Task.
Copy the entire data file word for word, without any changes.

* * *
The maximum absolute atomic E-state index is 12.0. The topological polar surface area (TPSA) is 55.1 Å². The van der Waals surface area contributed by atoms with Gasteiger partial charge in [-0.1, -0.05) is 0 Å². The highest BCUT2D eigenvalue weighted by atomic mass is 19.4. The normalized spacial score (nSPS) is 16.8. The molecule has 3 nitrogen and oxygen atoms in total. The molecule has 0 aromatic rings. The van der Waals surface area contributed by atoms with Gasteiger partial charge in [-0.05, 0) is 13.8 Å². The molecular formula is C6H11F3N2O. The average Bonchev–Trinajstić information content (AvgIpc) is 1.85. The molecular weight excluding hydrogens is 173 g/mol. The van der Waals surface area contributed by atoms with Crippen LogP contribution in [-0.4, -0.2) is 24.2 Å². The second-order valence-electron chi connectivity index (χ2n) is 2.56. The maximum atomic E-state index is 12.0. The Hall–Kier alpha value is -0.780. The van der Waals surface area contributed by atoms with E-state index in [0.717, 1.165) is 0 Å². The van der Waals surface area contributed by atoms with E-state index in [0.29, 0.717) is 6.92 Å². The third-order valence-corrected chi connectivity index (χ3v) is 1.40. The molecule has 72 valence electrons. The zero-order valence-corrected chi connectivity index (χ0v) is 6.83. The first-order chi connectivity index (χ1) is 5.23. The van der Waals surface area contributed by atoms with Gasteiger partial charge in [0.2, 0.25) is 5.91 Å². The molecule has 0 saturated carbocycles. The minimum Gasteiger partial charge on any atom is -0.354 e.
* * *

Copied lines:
The maximum absolute atomic E-state index is 12.0. The topological polar surface area (TPSA) is 55.1 Å². The van der Waals surface area contributed by atoms with Gasteiger partial charge in [-0.1, -0.05) is 0 Å². The highest BCUT2D eigenvalue weighted by atomic mass is 19.4. The normalized spacial score (nSPS) is 16.8. The molecule has 3 nitrogen and oxygen atoms in total. The molecule has 0 aromatic rings. The van der Waals surface area contributed by atoms with Gasteiger partial charge in [-0.05, 0) is 13.8 Å². The molecular formula is C6H11F3N2O. The average Bonchev–Trinajstić information content (AvgIpc) is 1.85. The molecular weight excluding hydrogens is 173 g/mol. The van der Waals surface area contributed by atoms with Crippen LogP contribution in [-0.4, -0.2) is 24.2 Å². The second-order valence-electron chi connectivity index (χ2n) is 2.56. The maximum atomic E-state index is 12.0. The Hall–Kier alpha value is -0.780. The van der Waals surface area contributed by atoms with E-state index in [0.717, 1.165) is 0 Å². The van der Waals surface area contributed by atoms with E-state index in [0.29, 0.717) is 6.92 Å². The third-order valence-corrected chi connectivity index (χ3v) is 1.40. The molecule has 72 valence electrons. The zero-order valence-corrected chi connectivity index (χ0v) is 6.83. The first-order chi connectivity index (χ1) is 5.23. The van der Waals surface area contributed by atoms with Gasteiger partial charge in [0.2, 0.25) is 5.91 Å². The molecule has 0 saturated carbocycles. The minimum Gasteiger partial charge on any atom is -0.354 e.